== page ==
The first 20 seconds of 272 years.mpg

You probably noticed that you didn't hear anything. So here's the deal. Given that the music can start at any moment within 136 years what are the odds that any of the 150 sonic events will actually begin playing within the first 20 seconds that we recorded? I can't do that math but I'm going to say that the odds are against it. And sure enough there were no sounds to be heard.

But do not despair! If you have Csound installed you can fire it up and listen to the following Csound score in it. It will last about 272 years and the first sound won't happen till sometime in the afternoon 283 days from now. But I'm sure it will be a heck of a sound!

All 272 years.csd

Assuming you don't have that much patience there are couple of different ways to make the listening experience more, I don't know, conventional?

There is the Time Lord Style which randomly chooses a moment in time where it knows a sound is just starting and will transport you there, through time, to be able to witness that event (and any other events that happen to be going on at that moment):

It's about the same size on in the inside.mp3

But the style you heard at the top (or I guess now at the bottom of the page) uses the "God's Eye View Style". It's based on the idea from Psalms in the Hebrew Bible and 2 Peter in the Christian Bible about a thousand years is a like a day to God. What it does is scale the start times and durations to fit within whatever amount of time you set. In this case I chose 6 seconds. So that's a piece lasting 272 years with 150 sonic events scaled down to happen in six seconds.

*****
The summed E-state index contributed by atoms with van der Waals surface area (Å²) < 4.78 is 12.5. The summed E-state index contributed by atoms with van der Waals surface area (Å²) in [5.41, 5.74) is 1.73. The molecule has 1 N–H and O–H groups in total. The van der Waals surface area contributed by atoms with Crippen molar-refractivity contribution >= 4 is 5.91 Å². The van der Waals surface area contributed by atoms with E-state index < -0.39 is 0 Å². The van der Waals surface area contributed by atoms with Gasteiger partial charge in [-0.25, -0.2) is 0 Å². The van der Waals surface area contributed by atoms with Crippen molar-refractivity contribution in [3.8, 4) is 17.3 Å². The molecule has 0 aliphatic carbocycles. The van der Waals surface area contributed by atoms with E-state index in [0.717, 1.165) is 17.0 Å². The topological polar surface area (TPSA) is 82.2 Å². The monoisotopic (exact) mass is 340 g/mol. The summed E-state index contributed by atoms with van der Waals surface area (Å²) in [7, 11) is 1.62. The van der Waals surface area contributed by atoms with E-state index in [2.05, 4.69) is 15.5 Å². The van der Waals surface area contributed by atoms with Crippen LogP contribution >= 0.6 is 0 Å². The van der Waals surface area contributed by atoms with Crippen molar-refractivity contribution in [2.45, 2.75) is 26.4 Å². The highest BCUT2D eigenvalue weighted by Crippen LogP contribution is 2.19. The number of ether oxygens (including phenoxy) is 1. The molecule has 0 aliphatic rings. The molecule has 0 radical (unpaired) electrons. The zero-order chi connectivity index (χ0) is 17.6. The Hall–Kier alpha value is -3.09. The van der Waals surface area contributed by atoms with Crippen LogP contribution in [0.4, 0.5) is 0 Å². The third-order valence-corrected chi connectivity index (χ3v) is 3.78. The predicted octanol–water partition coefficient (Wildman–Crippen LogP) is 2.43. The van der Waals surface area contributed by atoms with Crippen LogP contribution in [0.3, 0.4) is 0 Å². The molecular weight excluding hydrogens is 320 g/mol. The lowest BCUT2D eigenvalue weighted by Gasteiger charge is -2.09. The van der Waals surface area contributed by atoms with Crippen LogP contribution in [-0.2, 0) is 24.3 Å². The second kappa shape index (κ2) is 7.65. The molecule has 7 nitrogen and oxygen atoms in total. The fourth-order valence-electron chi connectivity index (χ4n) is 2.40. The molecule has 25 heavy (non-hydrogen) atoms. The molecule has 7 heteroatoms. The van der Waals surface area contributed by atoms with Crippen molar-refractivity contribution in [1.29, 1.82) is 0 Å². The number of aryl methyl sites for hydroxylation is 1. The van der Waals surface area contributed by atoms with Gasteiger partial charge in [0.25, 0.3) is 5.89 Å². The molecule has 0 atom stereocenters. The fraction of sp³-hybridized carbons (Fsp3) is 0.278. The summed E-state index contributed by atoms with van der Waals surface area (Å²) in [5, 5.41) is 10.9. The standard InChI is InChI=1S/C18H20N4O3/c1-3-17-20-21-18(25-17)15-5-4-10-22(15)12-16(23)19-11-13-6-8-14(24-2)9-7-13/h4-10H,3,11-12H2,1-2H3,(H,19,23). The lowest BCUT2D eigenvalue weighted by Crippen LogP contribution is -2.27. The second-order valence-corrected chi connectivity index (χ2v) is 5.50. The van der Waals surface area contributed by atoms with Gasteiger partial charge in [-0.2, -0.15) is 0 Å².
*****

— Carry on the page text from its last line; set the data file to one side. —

6 seconds goes by pretty quickly so here is the exact same thing scaled down to 20 seconds instead:

20 seconds instead of 6.mp3

In order to make the joke that is the title of this post I had wanted to make the piece last .6 seconds but a friend convinced me that 6 seconds works better. Anyway, here's the same piece in .6 seconds:

In these postmodern times who has more than .6 seconds for any piece of music!mp3

As always when I post music from the Platonic Music Engine I will make you a totally customized version! Just give me the initial input to use (your metafilter name is a popular choice but, really, anything will work), how many sonic events (1-huge number), whether you want it vertical or horizontal, how long it is to last (in seconds), if you want the Standard version (which probably won't have any sound), the Time Lord version (which will have sound but it will be the same one or few sounds for the entire length of time you chose), or the God's Eye version which will compress all the sonic events into what length of time you want. Leave your info in a comment and I'll post a link to the audio file in another comment.